Friday, November 17, 2006

Tony the Vegan

I sometimes wonder which one is harder: whether working in a secular place of business or working in a church or para-church organization. One thing that I am pretty sure about is that, most likely, the grass always seems greener on the other side.

Many people have nicknames, and almost no one picked it for themselves. Some are inside jokes, some are abbreviations (i.e. EJ), and some are just random. Well, the name Tony the Vegan came about in a very different way, I guess. You see, when I come home from my job, I like to tell my wife about the day’s goings on: what certain people said or did, who got fired or promoted, and other various things. Well, for some reason, whenever I’d talk about a really nice co-worker named Tony, my wife (or other people) would look puzzled and weren’t sure exactly who I was referring to even though there were various stories that included or focused on my interactions with Tony in the past. So, I decided during one of my re-explanations of who Tony was to call him “Tony the Vegan” because his name is Tony and he is a Vegan. Since then, whenever I tell a story that includes Tony in it, people know exactly who I am referring to and they can call to their memory various things about him that I have relayed in the past.

Tony and I have worked together for around 2 years, and Tony is one of those guys that just doesn’t seem to fit into any specific paradigm of people. In the past I had tried to communicate the message of the gospel to him, and I don’t know if I ever did it effectively. I tried so many times to steer a conversation to eternity and to Christ, but it always fell short, mostly because we were working with limited amounts of time. Also I felt that he was simply humoring me (which he may have been, and I’m not upset about that). On one such occasion where I was trying to use anything, any window that would allow me to angle a conversation to Christ and spiritual things was when Tony was getting ready to make some popcorn. I noticed that the plastic wrapping had a curious sticker on it, and I wanted to have it. I asked if I could have it and he, looking puzzled, agreed. I then opened up my bible that I had with me and told him that he had just given me a profound bookmark to use in my bible. Humorous? Yes. Did we have a small conversation about the bible and eternity? Yes. But it still didn’t get too far.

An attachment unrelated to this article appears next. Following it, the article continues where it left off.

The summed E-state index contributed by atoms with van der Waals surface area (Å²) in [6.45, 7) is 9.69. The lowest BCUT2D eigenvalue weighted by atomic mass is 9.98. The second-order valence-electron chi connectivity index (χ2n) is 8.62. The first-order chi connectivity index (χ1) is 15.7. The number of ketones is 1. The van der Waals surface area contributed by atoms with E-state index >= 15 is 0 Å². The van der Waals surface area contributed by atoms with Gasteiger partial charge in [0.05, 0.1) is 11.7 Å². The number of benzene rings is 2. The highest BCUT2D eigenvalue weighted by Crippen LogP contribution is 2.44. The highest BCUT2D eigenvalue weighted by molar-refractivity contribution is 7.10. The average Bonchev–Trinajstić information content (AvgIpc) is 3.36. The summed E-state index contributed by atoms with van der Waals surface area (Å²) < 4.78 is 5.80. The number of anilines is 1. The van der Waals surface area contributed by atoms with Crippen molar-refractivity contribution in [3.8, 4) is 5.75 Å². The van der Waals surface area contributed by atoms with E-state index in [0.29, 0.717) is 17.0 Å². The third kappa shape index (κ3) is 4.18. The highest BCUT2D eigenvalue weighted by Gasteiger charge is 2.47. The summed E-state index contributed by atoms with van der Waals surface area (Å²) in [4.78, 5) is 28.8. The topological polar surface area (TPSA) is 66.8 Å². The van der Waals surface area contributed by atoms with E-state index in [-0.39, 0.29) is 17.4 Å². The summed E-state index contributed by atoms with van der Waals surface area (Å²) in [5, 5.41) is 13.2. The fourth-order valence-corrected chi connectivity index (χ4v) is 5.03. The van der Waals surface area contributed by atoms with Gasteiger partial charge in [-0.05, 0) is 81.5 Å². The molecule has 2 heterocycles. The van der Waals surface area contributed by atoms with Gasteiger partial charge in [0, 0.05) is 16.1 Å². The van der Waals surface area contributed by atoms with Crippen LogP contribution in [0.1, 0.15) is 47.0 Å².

Tony took a different job soon after and I tried to salvage my failed attempts by letting Lee Strobel do some talking for me when I lent him A Case for Christ and A Case for Faith. He, being a book guy, seemed genuinely interested to learn a little about Christianity from a biblical, protestant, and fundamental standpoint. Before I lost contact with him for a while, he gave me the books back and thanked me for letting him borrow them.

After that, I didn’t have any contact with Tony for almost a year. In the interim time, I had learned better ways to bring up and articulate the message of the gospel than I practiced before (thank you Ray, Kirk, and Todd). I always had the right ingredients (repentance, faith, Christ alone, etc), but it was the revelation of how to use the Law in normal conversation that really opened some doors for me. Now that we’re working in the same office again, I have tried two different approaches with him, but both have had the lack of clarity that I was aiming for, and that was due to the lack of time and my faulty articualtion of the gospel in that time.